Introduction: Carved Celtic Knot IKEA Kitchen Table

About: My background is in architectural drafting, and I use these skills to design things I make out of wood. I also make tutorials on youtube about using AutoCAD software, and I also write software for use in Auto…

I have an old solid wood IKEA kitchen table and chairs that are pretty plain looking, so I decided to spruce it up a bit.

In this instructable you can use whatever pattern you like, the point of the tutorial is to show how I did simple relief carving to get the effect.

You will notice that the contrast in colour in the wood makes the pattern stand out. The reason it looks this way is because the table is stained already, and when I remove the wood the stain is also removed showing the original wood colour.


Carbon Paper or Graphite Paper



Wood Carving Knife or Exacto or Stanley Knife

Pencil or Pen


Steel Rule (I use this to get a straight edge on the top and bottom of the pattern)

Leather Strop (using a strop makes sure your tools are really sharp, makes carving easier)

Floor Cushion (I sat on the floor to do a lot of this, so a cushion is a great idea)

Step 1: Trace the Pattern on Wood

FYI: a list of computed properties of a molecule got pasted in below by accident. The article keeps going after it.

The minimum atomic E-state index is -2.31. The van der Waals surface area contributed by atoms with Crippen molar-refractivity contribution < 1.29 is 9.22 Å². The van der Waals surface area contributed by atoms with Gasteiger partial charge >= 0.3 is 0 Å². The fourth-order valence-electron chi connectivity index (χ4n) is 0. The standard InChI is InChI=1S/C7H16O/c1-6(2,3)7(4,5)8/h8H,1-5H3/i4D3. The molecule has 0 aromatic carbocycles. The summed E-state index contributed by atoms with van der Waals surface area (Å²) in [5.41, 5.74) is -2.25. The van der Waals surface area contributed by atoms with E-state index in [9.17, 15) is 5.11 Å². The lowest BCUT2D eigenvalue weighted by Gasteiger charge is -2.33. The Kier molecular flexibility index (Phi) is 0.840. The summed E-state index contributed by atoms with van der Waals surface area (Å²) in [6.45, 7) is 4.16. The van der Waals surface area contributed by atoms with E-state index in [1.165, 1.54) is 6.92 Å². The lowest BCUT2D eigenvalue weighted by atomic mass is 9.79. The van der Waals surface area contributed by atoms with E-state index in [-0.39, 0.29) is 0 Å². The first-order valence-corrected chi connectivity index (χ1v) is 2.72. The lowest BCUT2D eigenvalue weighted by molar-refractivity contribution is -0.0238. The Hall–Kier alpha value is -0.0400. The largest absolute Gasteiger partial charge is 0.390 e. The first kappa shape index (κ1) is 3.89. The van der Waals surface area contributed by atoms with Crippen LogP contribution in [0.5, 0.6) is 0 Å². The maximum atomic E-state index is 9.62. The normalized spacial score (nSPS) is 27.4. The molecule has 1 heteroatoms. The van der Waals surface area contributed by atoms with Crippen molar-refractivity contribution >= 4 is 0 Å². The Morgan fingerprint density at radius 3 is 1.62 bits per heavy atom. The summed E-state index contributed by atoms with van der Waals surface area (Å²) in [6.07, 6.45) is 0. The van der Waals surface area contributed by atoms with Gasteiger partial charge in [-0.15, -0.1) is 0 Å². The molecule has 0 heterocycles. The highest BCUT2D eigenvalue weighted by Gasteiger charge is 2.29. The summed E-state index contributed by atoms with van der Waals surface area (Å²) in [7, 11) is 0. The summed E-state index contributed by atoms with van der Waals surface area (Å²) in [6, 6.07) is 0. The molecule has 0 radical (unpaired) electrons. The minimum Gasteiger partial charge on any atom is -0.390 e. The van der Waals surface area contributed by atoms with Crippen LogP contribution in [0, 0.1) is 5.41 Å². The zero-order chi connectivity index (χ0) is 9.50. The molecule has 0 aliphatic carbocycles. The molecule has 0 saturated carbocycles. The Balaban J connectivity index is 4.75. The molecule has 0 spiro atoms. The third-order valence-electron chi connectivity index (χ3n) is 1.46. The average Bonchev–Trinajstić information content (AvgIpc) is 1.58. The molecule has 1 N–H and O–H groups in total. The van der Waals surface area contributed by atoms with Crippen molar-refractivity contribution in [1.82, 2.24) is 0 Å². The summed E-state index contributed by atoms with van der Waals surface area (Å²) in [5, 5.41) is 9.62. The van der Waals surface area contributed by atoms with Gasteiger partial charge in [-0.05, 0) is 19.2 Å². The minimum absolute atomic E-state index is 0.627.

Once you have found a pattern and printed it out to the size you need, put some tape on the pattern and affix to the surface of what you are going to carve.

Then slide the carbon paper under the pattern, then use a pen or pencil to trace over the patterns lines so the carbon paper leaves an outline on the wood.

Step 2: Make Stop Cuts

After tracing the pattern onto the wood, use your knife and trace over the lines. These lines are incisions in the wood and they are called 'stop cuts'

They are called that because when you start carving, the chisel stops at the cuts when you are removing wood.

Step 3: Carve the Wood

Using your chisel, angle it slightly in the direction of the stop cut and gently press the chisel in the direction you want to go. Make sure you have total control of the tool to protect your hands and also the wood.

A tip is to make sure your hands are always behind the chisel edge, that way if you slip, you won't cut your hands.

Once you have removed the wood to form your pattern, you can then cut out chips of the over and unders of the Celtic knot cords - I have a video on this step that shows how I do that.

Step 4: Finished

Here are some photos of the table legs completed. I am not sure if I will continue with carving or not at this stage, but whatever I might decide to add, the technique of the relief carving is the same.

Step 5: Bonus Steps

I made 2 additonal videos after posting the instructable that I have now posted in this step.

These last 2 videos show how I use a V Gouge or V Tool chisel to engrave the wood.